It is Labor Day, the unofficial end of summer in the United States, and it’s time for me to end my Cruel Summer. Thank you to everyone who read it and followed me on this absolutely bizarre journey into Mishima hell. Over the course of the summer, I read two biographies, five novels, one treatise and countless articles, discussions, etc about this man. I’ve learned about people who loved him, like David Bowie and his friend Tennessee Williams, watched countless videos of him giving interviews in his lilting, sensual English, and scoured the internet for photographs of him.
I am not sure I learned anything from him, or gained anything except for an increasingly fanatical attitude towards fitness, which I was almost there on my own. I had countless nights of psychotic dreams, filled with blood and flames, which, yes, affected by the reality outside, but was increasingly compounded by the obsession and cruelty I read day in and day out for three months. There are things I love about him, his reality fetishism, his cold, mirthless sense of humor, his way of seeing. The things I hate, his unrelenting rage that is so hot and alive it scares me. I feel like we would have been friends, as strange as it sounds, although I think we would have violently different ideas about work. He produced so much work, and constantly, that even if I continued to read a couple Mishima books a year, it would still take me years to make a serious dent. I haven’t even started the series that’s supposed to be his best work, out of concern of my own exhaustion.
I love that we love the same things, and I loved finding Nabokovian touches in his work, it’s always a joy to find that someone you love has the same feelings about what is beautiful in the written word.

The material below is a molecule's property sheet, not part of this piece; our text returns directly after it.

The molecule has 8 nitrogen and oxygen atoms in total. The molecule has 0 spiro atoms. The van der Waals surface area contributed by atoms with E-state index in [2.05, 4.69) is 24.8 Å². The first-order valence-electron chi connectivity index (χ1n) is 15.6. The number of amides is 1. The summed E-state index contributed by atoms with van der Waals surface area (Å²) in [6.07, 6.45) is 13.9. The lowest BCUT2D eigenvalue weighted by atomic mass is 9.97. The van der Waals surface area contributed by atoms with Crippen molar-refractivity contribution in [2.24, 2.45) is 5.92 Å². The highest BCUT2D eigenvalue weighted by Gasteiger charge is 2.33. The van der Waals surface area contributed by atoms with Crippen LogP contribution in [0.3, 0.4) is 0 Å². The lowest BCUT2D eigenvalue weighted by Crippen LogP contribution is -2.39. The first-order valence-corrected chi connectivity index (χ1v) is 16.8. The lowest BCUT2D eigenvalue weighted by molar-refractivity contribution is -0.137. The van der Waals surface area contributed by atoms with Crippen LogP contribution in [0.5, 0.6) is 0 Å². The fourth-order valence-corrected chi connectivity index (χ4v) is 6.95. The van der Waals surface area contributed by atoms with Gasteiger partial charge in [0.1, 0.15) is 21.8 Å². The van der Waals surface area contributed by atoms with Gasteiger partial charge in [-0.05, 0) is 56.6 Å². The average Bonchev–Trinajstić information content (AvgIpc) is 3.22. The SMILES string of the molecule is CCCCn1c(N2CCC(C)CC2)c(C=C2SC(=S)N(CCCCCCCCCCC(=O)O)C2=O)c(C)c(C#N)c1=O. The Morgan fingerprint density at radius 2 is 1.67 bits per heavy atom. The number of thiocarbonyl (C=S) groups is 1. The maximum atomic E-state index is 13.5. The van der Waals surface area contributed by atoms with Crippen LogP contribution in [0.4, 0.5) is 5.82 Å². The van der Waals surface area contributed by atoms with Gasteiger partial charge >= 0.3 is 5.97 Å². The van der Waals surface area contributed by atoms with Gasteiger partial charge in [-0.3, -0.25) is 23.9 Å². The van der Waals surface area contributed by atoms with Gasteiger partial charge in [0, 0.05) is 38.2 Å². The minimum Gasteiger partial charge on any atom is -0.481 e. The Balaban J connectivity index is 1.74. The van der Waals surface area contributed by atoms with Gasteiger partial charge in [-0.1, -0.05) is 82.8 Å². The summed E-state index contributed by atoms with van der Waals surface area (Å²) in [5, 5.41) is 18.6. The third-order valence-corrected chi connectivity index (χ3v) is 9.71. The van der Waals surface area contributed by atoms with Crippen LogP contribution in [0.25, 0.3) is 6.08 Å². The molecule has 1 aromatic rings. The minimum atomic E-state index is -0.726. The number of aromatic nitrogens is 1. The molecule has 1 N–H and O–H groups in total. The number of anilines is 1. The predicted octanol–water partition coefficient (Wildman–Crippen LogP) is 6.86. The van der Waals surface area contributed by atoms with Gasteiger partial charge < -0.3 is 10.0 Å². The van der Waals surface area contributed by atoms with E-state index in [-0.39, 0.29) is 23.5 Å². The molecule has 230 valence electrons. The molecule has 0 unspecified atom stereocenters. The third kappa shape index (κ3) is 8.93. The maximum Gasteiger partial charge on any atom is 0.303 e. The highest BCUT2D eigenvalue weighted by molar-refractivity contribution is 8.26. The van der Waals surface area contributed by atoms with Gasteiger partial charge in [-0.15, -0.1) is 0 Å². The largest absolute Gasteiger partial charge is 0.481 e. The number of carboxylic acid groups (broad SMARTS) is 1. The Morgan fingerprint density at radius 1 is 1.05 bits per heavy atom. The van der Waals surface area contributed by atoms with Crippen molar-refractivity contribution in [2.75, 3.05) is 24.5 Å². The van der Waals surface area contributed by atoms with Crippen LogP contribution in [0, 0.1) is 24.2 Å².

And, of course, I love that he loves his friends. He was constantly hanging out with other authors, talking about their wok, editing their work. One of my favourite photos of Mishima is this tiny one, hanging out with his friend Edogawa Ranpo, the mystery / horror novelist.
His love and admiration for Kawabata was well known, and Kawabata was so affected by his friend’s death that he committed suicide a little over a year after Mishima.
Mishima and Kawabata at Kawabata’s home in Tokyo after Kawabata won the Nobel Prize
It’s strange to say that I miss him, already. Spending so much time in someone else’s head, thinking, love, violence, it feels like I’m moving away, leaving him behind, a break up with a particularly smart, handsome, fit summer boyfriend for my new job in the big city.
I will be reading about Mishima, or reading Mishima for the rest of my life. I do not feel that he has affected my own writing, but he has definitely changed my view of violence, my view of pacifism. Which I am sure will appear in my writing one day, but hasn’t yet.
It is 2pm in the afternoon, and as I write these last words, I am actually crying. I really, really, really, really loved him, even if just for the summer. It is the 50th anniversary of his death this fall. Rizzoli is issuing Death of a Man, in honor of this anniversary, the haunting, erotic photographic love letters that were taken of Mishima as masculine archetypes — sailors, warriors, fishermen — and their violent, catastrophic deaths. I have already ordered my copy.